But I can’t do that any more. It made me so angry this afternoon, feeling my back and legs telling me we weren’t going to do that stuff today, and probably not tomorrow either. I had this feeling last summer, that I could not do that woods-work that I love so much. The difference was that last summer it was a sad lament, poor me, sort of thing, and today it is anger. It’s pissing me off.

So in the spirit of Camille challenging herself to quit smoking – and sharing that challenge with others – I am challenging myself to lose the weight that I know I need to and to get myself moving. I need to turn that anger into resolve to do whatever I can to get back out into the woods. Maybe that will end up being the opportunity given me through multiple sclerosis.

Beach Fence

From Popham Beach.

I saw today that my counter has gone over the 200 mark. Whoo-hoo!

It has taken a little more than a year, but I am starting to feel like I am finding access to some anger about this MS diagnosis. Maybe it is dawning on me that multiple sclerosis is not going away. My step-mother’s sister told me that I have the right to as much rage as I need. While that’s one of those things that I knew – we all are entitled to our emotions – it took her words to make it real to me in this context. I have not really done anything with that rage, nothing more than accept that it is there, and to curse through clenched teeth when those damned leg cramps keep me awake until 1 in the morning.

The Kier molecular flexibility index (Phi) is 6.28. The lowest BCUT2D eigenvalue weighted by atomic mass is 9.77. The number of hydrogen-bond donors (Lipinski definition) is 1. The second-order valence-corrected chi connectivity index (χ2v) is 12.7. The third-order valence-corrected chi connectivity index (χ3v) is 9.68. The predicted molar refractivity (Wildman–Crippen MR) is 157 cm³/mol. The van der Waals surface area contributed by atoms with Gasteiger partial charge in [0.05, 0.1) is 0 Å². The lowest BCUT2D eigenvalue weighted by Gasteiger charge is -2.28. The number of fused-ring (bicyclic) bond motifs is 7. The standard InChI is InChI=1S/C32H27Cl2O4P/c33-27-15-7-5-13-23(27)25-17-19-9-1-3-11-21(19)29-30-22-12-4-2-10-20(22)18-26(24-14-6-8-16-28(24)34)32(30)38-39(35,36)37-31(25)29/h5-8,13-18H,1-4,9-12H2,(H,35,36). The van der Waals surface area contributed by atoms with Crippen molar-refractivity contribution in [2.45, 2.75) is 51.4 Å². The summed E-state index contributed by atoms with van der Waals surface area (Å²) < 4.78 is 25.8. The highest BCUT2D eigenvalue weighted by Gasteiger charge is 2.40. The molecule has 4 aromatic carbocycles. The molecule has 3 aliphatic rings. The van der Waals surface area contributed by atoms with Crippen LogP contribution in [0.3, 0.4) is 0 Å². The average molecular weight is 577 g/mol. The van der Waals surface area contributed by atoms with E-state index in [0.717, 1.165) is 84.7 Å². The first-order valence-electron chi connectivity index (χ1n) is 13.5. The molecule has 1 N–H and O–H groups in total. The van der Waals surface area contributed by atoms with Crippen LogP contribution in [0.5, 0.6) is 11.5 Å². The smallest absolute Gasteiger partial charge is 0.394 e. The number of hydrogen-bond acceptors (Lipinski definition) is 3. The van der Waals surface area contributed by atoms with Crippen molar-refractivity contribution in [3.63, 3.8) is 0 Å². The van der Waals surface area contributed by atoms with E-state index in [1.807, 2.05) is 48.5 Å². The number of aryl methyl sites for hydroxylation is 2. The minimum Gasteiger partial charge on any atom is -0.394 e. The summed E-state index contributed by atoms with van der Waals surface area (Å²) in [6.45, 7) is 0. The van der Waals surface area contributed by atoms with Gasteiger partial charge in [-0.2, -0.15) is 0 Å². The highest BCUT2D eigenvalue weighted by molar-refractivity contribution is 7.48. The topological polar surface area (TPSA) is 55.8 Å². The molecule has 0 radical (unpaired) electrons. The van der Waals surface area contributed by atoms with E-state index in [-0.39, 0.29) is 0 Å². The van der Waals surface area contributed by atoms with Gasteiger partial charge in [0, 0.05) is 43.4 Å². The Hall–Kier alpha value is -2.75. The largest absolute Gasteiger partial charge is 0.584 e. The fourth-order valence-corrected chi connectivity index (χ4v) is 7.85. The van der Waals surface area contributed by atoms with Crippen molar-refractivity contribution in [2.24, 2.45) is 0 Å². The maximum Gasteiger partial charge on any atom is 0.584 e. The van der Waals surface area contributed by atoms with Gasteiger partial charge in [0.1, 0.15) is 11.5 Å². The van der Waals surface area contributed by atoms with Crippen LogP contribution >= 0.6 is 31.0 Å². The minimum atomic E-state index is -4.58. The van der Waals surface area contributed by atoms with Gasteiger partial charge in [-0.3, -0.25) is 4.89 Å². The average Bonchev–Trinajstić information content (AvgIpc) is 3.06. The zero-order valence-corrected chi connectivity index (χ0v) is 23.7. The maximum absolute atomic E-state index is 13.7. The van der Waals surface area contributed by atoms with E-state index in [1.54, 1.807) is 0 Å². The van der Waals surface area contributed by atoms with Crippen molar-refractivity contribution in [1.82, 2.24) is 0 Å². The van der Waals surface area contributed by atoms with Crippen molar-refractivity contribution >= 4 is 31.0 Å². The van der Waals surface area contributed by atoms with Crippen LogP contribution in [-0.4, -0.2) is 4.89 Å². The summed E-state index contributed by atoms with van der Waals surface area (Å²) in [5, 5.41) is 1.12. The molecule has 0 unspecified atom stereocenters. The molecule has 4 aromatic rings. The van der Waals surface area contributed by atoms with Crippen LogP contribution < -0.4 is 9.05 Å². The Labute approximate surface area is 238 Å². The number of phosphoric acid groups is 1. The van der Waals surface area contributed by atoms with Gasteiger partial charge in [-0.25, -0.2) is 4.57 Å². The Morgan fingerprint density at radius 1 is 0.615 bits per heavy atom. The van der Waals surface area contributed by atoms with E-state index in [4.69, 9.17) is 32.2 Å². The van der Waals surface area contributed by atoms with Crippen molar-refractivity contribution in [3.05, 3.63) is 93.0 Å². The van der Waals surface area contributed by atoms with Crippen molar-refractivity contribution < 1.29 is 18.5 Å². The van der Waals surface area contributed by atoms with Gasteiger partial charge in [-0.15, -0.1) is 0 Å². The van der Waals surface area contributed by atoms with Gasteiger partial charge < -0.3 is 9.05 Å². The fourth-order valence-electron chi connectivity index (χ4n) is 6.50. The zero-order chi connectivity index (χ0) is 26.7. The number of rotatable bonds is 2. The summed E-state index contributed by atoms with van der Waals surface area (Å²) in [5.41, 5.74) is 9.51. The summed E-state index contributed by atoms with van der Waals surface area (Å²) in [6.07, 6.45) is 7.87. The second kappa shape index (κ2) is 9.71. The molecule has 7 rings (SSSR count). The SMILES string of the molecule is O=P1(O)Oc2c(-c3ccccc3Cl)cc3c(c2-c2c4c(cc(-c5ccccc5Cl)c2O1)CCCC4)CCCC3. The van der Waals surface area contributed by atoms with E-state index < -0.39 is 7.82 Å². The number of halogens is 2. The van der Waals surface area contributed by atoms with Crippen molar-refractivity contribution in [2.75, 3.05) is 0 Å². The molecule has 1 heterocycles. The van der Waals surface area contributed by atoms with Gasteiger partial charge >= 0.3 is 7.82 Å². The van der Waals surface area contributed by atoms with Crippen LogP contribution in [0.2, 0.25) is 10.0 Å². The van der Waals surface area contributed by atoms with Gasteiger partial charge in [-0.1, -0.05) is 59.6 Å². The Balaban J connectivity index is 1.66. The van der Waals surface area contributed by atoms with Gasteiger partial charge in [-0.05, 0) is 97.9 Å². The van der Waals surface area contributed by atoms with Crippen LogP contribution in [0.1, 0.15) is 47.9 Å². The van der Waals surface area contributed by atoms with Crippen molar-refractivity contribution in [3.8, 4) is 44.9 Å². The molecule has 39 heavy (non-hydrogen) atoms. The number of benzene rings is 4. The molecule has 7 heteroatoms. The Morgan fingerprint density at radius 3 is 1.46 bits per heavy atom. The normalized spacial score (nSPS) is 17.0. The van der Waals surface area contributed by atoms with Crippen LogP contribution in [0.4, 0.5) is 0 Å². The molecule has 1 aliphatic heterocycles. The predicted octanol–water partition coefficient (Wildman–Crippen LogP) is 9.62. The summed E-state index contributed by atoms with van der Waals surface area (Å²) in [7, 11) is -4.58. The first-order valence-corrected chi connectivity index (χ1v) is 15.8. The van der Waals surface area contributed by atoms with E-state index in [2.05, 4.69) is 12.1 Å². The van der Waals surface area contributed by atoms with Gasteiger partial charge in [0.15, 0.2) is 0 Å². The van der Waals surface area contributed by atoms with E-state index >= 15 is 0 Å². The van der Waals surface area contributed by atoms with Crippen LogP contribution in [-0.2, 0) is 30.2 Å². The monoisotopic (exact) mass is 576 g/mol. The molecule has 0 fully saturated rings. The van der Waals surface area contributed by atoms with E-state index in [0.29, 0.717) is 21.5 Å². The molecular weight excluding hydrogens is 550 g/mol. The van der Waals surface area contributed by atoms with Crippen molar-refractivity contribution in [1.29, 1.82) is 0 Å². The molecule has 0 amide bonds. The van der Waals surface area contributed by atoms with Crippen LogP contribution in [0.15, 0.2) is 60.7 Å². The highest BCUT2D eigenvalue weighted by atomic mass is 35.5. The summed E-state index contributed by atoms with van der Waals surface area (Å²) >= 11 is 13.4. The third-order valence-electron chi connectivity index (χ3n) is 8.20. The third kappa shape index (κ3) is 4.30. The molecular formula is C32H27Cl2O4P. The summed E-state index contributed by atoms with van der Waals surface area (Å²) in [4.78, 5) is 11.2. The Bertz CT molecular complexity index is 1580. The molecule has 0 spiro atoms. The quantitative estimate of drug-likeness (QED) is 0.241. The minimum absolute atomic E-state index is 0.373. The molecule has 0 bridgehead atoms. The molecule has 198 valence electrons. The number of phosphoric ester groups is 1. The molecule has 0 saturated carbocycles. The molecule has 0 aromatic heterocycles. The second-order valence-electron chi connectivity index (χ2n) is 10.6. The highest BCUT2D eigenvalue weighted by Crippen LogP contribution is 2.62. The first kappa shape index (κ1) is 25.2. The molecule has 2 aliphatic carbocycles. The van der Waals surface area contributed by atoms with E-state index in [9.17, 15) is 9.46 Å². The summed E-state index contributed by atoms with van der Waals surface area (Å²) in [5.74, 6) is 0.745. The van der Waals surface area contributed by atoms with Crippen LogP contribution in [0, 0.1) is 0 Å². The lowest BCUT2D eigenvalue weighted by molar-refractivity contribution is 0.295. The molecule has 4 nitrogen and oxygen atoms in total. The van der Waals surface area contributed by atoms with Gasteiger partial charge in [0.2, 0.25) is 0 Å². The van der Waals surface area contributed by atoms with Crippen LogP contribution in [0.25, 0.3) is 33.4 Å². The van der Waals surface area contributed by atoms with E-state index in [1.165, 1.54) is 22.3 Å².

I have heard of artists expressing their pain through their art, and I have wondered how I can do that with my camera, if some form of anger, rage, frustration, or whatever will eventually show up in the images.

I am gratified that some of you who have been reading these postings have left comments. It makes all the difference in the world to know I’m not just talking to myself here. Thanks!

Sand #1

So begins another series of images. Not technically “sand,” but taken at the beach.

I beleive that people who ask, “So, how are you?” quite often don’t really want to know beyond, “Oh, I’m fine, a little tired, but fine.” Sometimes they really do want to know. It is hard to know which is which, and I am tempted to treat every inquiry as a sincere one. But then I’d have to delve into how I’m REALLY feeling, and that gets boring, even to me.

For those who do really want to know, there is a page on MultipleSclerosisSucks.com called The Beer Theory, which is based on The Spoon Theory, both of which go a long way toward explaining what life with MS, or Lupis, or any debilitating but invisible illness, is like. I recommend reading either of these, and learning them. I tried it out on Alison, my wife, tonight, and we decided that if she notices me not being fully present, all she has to do is ask if I am out of spoons.

See, now you have to read The Spoon Theory to know what the heck I’m talking about.